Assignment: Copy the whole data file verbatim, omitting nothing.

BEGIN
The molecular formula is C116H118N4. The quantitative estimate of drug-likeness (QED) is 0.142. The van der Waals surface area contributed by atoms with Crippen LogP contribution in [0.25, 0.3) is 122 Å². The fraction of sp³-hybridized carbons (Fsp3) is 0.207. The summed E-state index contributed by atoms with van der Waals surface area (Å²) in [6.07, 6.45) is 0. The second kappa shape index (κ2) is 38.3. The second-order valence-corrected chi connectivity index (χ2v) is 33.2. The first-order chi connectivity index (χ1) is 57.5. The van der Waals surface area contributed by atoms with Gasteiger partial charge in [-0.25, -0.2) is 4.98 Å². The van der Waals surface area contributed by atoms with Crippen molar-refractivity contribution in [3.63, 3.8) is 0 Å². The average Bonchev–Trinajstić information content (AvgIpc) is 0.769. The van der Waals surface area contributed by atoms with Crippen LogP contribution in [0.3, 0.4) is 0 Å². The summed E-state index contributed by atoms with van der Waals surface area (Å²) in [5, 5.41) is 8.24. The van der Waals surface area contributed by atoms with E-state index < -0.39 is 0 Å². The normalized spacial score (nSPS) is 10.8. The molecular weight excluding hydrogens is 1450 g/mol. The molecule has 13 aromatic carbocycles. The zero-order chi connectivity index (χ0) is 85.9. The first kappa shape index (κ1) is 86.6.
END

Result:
The molecular formula is C116H118N4. The quantitative estimate of drug-likeness (QED) is 0.142. The van der Waals surface area contributed by atoms with Crippen LogP contribution in [0.25, 0.3) is 122 Å². The fraction of sp³-hybridized carbons (Fsp3) is 0.207. The summed E-state index contributed by atoms with van der Waals surface area (Å²) in [6.07, 6.45) is 0. The second kappa shape index (κ2) is 38.3. The second-order valence-corrected chi connectivity index (χ2v) is 33.2. The first-order chi connectivity index (χ1) is 57.5. The van der Waals surface area contributed by atoms with Gasteiger partial charge in [-0.25, -0.2) is 4.98 Å². The van der Waals surface area contributed by atoms with Crippen molar-refractivity contribution in [3.63, 3.8) is 0 Å². The average Bonchev–Trinajstić information content (AvgIpc) is 0.769. The van der Waals surface area contributed by atoms with Crippen LogP contribution in [0.3, 0.4) is 0 Å². The summed E-state index contributed by atoms with van der Waals surface area (Å²) in [5, 5.41) is 8.24. The van der Waals surface area contributed by atoms with E-state index < -0.39 is 0 Å². The normalized spacial score (nSPS) is 10.8. The molecular weight excluding hydrogens is 1450 g/mol. The molecule has 13 aromatic carbocycles. The zero-order chi connectivity index (χ0) is 85.9. The first kappa shape index (κ1) is 86.6.